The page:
Monday, 26 November 2012

Spice Up Your Life with Chilli

REAL WORLD GARDENER Wed. 5pm 2RRR 88.5fm Sydney and Across Australia on the Community Radio Network.
The complete CRN edition of RWG is available on , just click on 2RRR to find this week’s edition.
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In the Garden this week:

For those of you who are thinking of doing some planting this week, now’s a good time to be planting Zucchinis, tomatoes, capsicums, chillies, cucumbers beans and beetroot, and sweet corn for most of Australia.
Add a handful of dolomite per square metre where you’re going to plant tomatoes, capsicums and chillies.
This is also the time of year, if you haven’t already, check your irrigation system.
Over the years plants grow bigger and might block the path of one of your sprayers, or perhaps some of the drippers have become blocked. That happens all too often.

Spice it Up

with Ian Hemphill
Chilli is a health food.If you’ve ever avoided chillies because you think they’re too hot, you’ve been missing out on some of the health benefits. Not only that, there are some pretty mild chillies around that you could use instead. A green chili pod has as much Vitamin C as 6 oranges.
Let’s go to the herb expert for some more stuff on chillies….

There are some other facts and maybe’s about Chillies.
Chilli peppers are good sources of Iron, Potassium and Dietary Fibre. Aids in many skin conditions including psoriasis, itching and bruising. Some cultures put chilli powder in their shoes to keep their feet warm.
If you have a great chilli recipe, send it in, because we’d love to hear from you. or write in to 2RRR po Box 644 Gladesville NSW 1675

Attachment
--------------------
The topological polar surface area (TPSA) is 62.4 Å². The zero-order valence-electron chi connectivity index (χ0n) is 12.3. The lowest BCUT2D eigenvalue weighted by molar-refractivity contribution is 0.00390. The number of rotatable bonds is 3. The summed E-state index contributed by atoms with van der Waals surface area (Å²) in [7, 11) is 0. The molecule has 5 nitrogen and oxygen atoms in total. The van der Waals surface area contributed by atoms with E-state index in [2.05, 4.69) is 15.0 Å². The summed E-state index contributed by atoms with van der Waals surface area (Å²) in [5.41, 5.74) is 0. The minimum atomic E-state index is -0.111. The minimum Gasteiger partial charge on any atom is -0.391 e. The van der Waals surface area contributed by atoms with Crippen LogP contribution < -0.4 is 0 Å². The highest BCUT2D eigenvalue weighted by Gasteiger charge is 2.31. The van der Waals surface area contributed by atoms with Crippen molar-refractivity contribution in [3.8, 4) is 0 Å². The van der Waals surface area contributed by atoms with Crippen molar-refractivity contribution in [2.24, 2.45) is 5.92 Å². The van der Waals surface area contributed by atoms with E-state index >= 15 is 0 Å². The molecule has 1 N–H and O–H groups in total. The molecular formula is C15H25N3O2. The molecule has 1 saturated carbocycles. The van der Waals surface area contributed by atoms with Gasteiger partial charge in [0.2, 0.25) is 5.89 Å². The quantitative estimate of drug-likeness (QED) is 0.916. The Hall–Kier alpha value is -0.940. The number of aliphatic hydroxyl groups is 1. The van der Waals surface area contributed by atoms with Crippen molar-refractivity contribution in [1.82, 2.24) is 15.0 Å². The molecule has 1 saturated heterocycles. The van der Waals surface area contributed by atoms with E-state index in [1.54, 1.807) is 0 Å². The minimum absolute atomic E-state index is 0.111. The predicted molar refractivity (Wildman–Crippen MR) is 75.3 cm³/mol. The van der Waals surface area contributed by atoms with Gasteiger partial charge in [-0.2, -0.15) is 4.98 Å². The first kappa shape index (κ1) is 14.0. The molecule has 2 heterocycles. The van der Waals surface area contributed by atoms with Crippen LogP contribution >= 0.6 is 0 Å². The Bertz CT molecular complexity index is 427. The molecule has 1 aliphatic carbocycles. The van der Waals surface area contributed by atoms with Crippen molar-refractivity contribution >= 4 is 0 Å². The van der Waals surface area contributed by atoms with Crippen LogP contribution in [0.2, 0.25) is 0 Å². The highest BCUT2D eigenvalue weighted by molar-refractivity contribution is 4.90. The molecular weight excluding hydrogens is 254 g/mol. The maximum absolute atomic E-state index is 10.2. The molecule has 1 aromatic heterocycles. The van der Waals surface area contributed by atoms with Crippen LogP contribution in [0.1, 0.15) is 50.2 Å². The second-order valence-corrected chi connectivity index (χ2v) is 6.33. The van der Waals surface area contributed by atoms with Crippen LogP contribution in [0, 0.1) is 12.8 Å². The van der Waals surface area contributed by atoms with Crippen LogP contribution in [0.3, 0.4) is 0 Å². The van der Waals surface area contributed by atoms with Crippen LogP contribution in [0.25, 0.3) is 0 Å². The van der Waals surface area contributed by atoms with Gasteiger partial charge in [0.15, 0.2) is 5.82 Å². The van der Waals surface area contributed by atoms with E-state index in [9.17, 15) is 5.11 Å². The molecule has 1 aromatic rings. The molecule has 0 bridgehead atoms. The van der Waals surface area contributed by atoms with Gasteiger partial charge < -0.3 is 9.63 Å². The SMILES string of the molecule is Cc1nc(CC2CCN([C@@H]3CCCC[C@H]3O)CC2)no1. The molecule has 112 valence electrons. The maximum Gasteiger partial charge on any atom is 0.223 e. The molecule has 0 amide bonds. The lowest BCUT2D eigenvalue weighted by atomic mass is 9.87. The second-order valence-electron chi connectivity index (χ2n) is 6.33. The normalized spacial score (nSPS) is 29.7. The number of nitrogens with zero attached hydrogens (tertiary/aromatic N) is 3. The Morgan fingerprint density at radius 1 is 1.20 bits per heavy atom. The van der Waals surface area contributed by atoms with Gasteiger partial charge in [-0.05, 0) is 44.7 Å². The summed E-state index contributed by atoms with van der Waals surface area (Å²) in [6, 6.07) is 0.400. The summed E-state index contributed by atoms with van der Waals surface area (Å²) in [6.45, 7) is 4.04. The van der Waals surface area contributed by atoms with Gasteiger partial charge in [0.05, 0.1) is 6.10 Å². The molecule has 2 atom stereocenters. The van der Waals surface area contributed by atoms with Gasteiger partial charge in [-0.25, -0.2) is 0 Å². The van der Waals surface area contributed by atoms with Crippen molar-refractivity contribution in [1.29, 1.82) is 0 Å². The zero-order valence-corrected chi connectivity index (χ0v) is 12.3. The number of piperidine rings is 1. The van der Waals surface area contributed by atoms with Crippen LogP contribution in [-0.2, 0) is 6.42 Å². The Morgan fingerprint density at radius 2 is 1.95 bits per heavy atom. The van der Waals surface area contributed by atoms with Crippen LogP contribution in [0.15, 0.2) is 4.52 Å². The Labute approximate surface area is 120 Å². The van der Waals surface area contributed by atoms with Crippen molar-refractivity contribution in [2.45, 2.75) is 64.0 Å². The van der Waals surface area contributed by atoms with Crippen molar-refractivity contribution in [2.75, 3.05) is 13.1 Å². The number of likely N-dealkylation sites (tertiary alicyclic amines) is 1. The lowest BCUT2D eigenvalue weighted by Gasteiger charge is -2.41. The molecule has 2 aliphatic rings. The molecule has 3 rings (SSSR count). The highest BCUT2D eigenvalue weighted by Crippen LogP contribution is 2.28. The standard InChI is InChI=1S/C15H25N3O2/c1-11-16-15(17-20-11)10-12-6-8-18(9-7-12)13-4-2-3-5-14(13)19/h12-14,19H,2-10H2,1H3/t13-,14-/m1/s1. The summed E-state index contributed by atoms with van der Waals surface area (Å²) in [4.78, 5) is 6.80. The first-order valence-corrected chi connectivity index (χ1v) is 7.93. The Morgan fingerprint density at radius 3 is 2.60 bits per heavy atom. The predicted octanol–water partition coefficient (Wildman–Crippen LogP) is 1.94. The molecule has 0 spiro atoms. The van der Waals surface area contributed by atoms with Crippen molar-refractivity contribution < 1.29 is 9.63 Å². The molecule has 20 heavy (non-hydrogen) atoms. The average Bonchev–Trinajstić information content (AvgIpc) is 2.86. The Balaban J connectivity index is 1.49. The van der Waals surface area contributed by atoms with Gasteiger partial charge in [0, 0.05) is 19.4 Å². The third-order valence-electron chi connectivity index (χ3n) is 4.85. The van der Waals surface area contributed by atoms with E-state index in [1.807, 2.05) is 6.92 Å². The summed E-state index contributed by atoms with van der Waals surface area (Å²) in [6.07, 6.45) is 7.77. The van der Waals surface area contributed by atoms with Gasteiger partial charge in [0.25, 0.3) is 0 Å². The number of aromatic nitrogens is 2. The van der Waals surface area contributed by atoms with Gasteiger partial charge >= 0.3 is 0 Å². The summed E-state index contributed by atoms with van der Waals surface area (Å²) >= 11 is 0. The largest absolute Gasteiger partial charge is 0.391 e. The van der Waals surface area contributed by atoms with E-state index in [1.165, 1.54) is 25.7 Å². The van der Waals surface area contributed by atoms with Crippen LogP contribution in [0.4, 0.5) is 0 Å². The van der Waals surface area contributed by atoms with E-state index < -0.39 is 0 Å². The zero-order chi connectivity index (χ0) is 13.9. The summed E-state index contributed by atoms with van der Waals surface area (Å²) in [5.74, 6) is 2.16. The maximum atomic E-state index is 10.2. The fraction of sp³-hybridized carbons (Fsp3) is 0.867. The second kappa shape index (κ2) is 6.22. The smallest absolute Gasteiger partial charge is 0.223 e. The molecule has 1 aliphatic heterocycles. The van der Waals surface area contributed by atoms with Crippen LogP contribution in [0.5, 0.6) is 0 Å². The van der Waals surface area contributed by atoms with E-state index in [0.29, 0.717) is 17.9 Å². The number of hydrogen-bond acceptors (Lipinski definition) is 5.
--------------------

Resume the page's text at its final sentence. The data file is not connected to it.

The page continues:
Vegetable Heroes:

    ...yes today it's actually a fruit.
    They grown in clusters and range in size from that of a pea to a small marble. Well, the second most popular berry after Strawberries are Blueberries. Blueberries are the fruit of a shrub that belongs to the heath family includes cranberries, azaleas and rhododendrons. They are sort of a bluey purple colour have a waxy ‘bloom’ that covers the surface serving as a protective coat.
  • Blueberries like a sunny position but will also get by in some shade (but not too much, otherwise flowering might be effected.
  • The best time for planting is between late autumn and spring, when plants are sold bare-rooted and are less likely to suffer from transplant shock than at other times of the year.
  • You can buy containerised blueberry plants all year-round.
  • Phil has written in about his tips on growing Blueberries.
  • Phil spoke to a blueberry grower last year and was told to let the shrub establish first.
  • That means, you must pluck off the flowers in spring so it doesn't set fruit, but the 3rd year you can let it flower.
  • If you let them establish for the first two years apparently the plants will last a lifetime!
  • Now for the tricky part. After hearing the next bit you’ll probably understand why they are so expensive. Apart from the fact that berries have to be picked one by one and not in bunches.
  • Blueberries need moist soil, good drainage and lots of organic material. Blueberries are acid loving plants that do best in soils with a pH between 4.5 to 5.5